Post-war Architecture

The years after the end of the Second World War saw the inexorable march of blocks of flats, both for public and private housing, across St John’s Wood. Land on the west side of Finchley Road between Marlborough Place and Swiss Cottage was compulsorily purchased from the Eyre Estate in 1947 and the Boundary and Harben estates built on it in the 1950s, as part of the London County Council’s attempt  to convert most of St John’s Wood into an immense flatted housing scheme.

On non-Eyre estate land, the LCC also built the Townsend estate in the 1950s, and the Hilgrove and Abbey estates were erected in  the 1960s and the Alexandra Road  housing in the 1970s. And there was charitable social housing, such as the St Marylebone Housing Association flats in Cochrane Street.

Boydell Court was originally built for council flats, but eventually sold to private purchasers in the late 1950s.  (Extra floors were added at the end of the century.)

When the leases of the remaining abandoned houses in St John’s Wood Park fell in, the land was sold to Norwich Union and Walsingham, Sheringham and Mancroft Court erected in the early 1960s. A few groups of town houses were built, like Middle Field (1958) and Acacia Place (1960s), both designed by T.P.Bennet, and The Marlowes a few years later.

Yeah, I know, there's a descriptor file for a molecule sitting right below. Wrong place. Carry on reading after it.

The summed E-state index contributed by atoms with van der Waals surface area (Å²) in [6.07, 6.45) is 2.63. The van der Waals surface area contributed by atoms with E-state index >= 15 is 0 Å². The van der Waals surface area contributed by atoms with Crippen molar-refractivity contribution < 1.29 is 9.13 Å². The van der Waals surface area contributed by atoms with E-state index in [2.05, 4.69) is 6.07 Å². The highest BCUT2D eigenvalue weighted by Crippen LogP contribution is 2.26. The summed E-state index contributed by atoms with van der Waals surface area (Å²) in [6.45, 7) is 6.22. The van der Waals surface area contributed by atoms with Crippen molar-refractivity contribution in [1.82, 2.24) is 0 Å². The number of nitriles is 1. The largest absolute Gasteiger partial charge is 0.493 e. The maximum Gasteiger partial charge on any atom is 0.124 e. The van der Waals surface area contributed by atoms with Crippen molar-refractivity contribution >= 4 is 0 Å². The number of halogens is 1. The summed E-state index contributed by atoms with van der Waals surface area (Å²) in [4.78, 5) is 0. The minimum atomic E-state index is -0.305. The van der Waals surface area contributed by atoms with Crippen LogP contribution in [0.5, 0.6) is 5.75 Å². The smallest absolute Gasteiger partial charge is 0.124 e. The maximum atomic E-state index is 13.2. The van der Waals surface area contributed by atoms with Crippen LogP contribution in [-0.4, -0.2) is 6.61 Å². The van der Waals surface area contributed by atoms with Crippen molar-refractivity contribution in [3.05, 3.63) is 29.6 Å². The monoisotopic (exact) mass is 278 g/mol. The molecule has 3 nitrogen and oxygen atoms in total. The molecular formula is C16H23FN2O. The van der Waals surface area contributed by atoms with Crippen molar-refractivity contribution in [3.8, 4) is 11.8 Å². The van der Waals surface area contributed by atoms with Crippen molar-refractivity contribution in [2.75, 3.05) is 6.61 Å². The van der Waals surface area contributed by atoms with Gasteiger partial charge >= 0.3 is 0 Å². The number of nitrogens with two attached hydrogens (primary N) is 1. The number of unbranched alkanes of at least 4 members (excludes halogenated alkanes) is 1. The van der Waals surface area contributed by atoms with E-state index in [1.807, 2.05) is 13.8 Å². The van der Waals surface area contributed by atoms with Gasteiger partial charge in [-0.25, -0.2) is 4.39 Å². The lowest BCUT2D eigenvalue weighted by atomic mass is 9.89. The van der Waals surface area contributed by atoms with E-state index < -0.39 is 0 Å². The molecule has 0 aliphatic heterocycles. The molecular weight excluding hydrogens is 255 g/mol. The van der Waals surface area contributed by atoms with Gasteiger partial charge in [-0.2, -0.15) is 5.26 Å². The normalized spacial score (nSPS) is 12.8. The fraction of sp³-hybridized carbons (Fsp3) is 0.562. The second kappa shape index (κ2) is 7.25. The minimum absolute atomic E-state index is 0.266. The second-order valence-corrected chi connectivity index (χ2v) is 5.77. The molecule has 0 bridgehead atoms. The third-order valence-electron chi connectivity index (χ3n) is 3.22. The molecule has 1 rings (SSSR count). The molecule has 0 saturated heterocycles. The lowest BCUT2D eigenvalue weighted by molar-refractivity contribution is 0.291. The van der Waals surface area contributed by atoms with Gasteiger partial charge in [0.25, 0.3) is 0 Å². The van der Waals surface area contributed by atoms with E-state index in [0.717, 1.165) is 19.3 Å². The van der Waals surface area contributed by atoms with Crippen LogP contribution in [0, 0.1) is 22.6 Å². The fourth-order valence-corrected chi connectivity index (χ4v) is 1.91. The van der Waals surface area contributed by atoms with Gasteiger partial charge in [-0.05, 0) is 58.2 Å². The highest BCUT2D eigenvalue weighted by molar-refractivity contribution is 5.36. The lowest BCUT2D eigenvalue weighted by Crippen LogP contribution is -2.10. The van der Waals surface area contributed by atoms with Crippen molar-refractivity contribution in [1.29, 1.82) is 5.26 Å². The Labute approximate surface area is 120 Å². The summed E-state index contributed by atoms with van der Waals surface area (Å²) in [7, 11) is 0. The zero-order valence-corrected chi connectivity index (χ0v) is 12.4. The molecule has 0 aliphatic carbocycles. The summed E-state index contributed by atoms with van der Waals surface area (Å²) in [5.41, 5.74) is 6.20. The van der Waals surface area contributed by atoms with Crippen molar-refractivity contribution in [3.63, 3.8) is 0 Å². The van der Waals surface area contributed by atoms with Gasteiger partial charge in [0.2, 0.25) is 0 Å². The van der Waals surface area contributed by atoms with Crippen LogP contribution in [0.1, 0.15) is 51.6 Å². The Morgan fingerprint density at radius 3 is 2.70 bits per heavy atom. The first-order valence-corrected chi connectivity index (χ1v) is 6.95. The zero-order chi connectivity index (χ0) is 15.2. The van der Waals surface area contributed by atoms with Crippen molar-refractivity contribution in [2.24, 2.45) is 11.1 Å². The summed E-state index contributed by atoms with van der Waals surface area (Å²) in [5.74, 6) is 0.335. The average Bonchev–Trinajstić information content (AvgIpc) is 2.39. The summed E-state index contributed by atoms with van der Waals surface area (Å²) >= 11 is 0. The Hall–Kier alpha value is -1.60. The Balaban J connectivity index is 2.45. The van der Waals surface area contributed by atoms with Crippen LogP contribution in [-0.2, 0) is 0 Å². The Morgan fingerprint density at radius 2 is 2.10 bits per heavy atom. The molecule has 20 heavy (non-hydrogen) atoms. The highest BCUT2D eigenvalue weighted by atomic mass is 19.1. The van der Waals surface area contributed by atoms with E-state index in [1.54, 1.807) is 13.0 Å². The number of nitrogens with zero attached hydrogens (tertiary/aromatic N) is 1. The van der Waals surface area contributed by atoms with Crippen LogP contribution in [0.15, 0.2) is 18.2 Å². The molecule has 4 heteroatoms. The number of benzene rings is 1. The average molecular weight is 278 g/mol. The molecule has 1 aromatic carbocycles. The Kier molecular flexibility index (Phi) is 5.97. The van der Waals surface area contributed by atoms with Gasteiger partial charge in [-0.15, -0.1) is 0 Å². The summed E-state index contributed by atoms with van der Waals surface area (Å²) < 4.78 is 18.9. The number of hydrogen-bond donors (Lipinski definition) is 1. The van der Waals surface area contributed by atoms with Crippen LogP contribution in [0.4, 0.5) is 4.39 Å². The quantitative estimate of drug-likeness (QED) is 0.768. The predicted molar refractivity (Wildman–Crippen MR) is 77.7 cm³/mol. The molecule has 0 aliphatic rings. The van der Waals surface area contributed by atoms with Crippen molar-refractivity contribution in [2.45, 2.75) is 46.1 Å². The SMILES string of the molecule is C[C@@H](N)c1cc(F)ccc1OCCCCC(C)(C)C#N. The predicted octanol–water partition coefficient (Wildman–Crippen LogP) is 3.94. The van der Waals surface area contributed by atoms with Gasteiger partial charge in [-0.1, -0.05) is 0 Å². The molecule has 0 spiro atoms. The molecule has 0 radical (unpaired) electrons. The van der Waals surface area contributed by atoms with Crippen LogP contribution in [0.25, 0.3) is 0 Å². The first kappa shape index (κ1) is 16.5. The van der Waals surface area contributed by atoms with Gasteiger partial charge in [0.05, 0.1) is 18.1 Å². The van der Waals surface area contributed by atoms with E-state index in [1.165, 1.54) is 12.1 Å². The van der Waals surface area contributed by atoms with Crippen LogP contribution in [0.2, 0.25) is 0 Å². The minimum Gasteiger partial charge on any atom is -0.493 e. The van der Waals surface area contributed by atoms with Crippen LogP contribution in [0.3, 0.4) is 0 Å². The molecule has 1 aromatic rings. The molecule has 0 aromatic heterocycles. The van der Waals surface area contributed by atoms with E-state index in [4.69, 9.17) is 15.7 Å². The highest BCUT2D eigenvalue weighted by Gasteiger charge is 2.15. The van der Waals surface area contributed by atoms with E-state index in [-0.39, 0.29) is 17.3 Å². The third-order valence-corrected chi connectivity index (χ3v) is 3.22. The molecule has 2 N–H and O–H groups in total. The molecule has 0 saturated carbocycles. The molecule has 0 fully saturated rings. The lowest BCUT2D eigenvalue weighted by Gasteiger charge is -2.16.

In roads like Clifton Hill and Avenue Road quite a number of new houses had been built in the late 1950s in discreet neo-georgian style, but a more obviously modern and expensive style began to be seen in Avenue Road.

There were also opportunities to build expensive homes, often using the site of redundant churches. In Avenue Road flats were built where St Stephen’s Church had been and The Polygon replaced St Paul’s Church, while The Terraces replaced All Saints Church in the Finchley Road.

See Architects & Architecture for individual architects,:


Ansell & Bailey

Louis de Soissons

David Landaw & Associates

This page was added on 26/05/2012.

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